- Native Underachievement in Canadian Schools A comparison of native students and their non-native peers quickly brings one to the realization that native students are not experiencing a comparable degree of education success in Canadian schools. It is vital that native Canadians address this issue thoroughly, to insure that the nation is no longer faced with a semi-literate, unemployable population, requiring financial support. In order to fully address native educational underachievement it is important to examine the historical causes of the problem, the issues we are faced with today, as well as, identifying possible viable solutions.... [tags: Papers]
1277 words (3.6 pages)
- Canada is a federal country, sparsely populated, resource-rich in the West - Dagger large-scale industrial developed countries. Vocational education is also very well-developed, mainly post-secondary vocational education, its educational types are: to grant diplomas and certificates in community colleges (equivalent to China 's vocational) education; non-academic vocational training and preparatory training; adult vocational education and training. Higher vocational education is in various forms: There are two-year or three-year specialist, four-year undergraduate (with the University Liaison Office), and one-year post-graduate professional certification classes.... [tags: Higher education, Vocational education, Education]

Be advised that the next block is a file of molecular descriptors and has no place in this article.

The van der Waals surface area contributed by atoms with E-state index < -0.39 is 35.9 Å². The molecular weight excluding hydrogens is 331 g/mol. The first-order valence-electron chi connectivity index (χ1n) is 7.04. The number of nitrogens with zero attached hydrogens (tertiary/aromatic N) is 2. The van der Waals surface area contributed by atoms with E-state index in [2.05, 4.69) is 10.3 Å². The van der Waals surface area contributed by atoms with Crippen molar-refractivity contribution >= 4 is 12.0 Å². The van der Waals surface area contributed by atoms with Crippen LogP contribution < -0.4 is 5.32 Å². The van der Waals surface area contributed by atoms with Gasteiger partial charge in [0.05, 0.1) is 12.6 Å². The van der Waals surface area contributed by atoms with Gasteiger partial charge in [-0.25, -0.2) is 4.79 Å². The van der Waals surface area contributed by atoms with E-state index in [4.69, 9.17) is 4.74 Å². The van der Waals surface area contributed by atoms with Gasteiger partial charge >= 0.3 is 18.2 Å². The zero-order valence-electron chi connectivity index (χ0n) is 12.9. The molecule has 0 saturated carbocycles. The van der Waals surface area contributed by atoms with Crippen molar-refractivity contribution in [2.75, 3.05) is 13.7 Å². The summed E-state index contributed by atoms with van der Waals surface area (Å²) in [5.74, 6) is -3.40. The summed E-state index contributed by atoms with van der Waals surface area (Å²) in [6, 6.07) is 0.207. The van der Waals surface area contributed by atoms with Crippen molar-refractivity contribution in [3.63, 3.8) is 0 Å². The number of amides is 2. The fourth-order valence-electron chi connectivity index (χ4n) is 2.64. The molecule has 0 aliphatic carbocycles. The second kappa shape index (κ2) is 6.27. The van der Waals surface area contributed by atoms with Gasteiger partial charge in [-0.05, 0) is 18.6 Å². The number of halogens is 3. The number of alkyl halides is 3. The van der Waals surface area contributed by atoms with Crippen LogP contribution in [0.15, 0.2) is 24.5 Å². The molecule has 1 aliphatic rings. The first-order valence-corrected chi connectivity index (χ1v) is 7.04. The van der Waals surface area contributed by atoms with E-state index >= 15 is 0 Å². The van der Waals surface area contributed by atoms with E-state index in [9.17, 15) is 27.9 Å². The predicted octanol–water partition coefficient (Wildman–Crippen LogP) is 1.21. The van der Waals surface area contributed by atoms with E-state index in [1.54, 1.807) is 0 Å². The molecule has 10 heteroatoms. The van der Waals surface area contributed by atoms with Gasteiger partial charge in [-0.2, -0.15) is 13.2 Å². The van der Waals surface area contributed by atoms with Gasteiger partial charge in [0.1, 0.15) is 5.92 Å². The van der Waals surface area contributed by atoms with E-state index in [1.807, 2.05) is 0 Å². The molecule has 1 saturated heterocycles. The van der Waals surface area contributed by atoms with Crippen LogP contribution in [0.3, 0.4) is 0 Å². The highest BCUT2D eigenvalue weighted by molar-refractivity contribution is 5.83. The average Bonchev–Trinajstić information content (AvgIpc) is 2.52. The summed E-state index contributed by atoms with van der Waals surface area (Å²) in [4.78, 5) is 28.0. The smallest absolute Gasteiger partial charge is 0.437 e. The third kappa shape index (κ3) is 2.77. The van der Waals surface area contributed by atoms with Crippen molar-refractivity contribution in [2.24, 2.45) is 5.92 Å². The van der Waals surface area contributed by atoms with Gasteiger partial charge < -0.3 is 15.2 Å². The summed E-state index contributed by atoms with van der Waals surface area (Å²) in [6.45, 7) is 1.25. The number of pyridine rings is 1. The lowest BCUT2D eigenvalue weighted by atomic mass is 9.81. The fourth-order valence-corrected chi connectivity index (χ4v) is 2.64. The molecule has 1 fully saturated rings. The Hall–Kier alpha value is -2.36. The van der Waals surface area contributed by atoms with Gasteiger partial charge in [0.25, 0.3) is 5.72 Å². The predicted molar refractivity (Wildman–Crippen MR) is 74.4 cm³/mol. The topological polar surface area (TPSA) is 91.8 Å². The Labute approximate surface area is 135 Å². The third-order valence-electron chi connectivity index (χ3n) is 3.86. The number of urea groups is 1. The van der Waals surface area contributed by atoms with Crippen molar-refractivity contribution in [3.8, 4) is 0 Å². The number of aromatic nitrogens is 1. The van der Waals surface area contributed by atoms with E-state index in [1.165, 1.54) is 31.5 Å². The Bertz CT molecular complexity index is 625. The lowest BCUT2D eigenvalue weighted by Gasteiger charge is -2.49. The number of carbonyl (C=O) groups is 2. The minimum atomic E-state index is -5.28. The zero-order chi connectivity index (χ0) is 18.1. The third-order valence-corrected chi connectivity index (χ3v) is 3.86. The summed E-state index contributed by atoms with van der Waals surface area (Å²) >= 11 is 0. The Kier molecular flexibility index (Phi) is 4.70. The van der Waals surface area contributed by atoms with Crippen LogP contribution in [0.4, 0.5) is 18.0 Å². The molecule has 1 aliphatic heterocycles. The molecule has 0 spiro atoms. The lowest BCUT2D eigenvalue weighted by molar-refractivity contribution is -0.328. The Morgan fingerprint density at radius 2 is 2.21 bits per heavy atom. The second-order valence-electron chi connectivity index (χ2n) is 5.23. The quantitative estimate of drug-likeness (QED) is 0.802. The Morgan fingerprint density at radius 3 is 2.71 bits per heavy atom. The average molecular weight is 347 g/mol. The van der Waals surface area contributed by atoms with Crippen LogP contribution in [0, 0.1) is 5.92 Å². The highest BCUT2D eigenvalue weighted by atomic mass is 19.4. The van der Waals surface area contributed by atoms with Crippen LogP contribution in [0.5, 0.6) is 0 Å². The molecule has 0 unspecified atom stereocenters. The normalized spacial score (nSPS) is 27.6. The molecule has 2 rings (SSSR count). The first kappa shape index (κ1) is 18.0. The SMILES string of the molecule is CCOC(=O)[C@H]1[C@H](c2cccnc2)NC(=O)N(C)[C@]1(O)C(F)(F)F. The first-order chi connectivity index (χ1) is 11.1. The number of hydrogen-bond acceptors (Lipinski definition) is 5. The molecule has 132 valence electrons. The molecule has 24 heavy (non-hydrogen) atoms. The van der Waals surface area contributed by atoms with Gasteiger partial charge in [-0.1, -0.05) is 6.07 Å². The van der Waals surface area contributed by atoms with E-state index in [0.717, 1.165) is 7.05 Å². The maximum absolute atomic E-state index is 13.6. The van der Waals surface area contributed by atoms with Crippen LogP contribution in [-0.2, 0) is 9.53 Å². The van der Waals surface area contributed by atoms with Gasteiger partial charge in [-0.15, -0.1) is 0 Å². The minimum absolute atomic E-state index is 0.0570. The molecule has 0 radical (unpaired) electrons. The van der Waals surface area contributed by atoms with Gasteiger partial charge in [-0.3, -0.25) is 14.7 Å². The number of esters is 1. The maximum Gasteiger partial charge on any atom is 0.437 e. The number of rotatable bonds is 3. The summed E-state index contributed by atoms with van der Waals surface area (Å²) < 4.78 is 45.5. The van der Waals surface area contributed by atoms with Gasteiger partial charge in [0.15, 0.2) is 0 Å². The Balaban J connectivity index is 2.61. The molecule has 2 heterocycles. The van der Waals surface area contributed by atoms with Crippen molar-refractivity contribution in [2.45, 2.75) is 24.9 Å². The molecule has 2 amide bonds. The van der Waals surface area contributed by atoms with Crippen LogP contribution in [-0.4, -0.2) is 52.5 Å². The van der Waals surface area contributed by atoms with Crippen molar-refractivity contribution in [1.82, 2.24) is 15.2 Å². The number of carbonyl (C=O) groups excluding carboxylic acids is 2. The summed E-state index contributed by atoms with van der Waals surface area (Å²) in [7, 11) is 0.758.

1715 words (4.9 pages)
- The two earlier existing schools, industrial schools and boarding schools, were united into residential schools by the Canadian Government in 1864 (Reimer, 2010:36). Miller (1996) has explained “the governing of the schools had the form of joint venture between state and church (Roman , Anglican, Methodist or United Church) where the state was responsible for the financing (Miller, 1996:25). ’’ The Canadian Government was responsible directly when it came to establishing residential schools for Aboriginal children.... [tags: Canadian History, Politics, The Indian Law]
878 words (2.5 pages)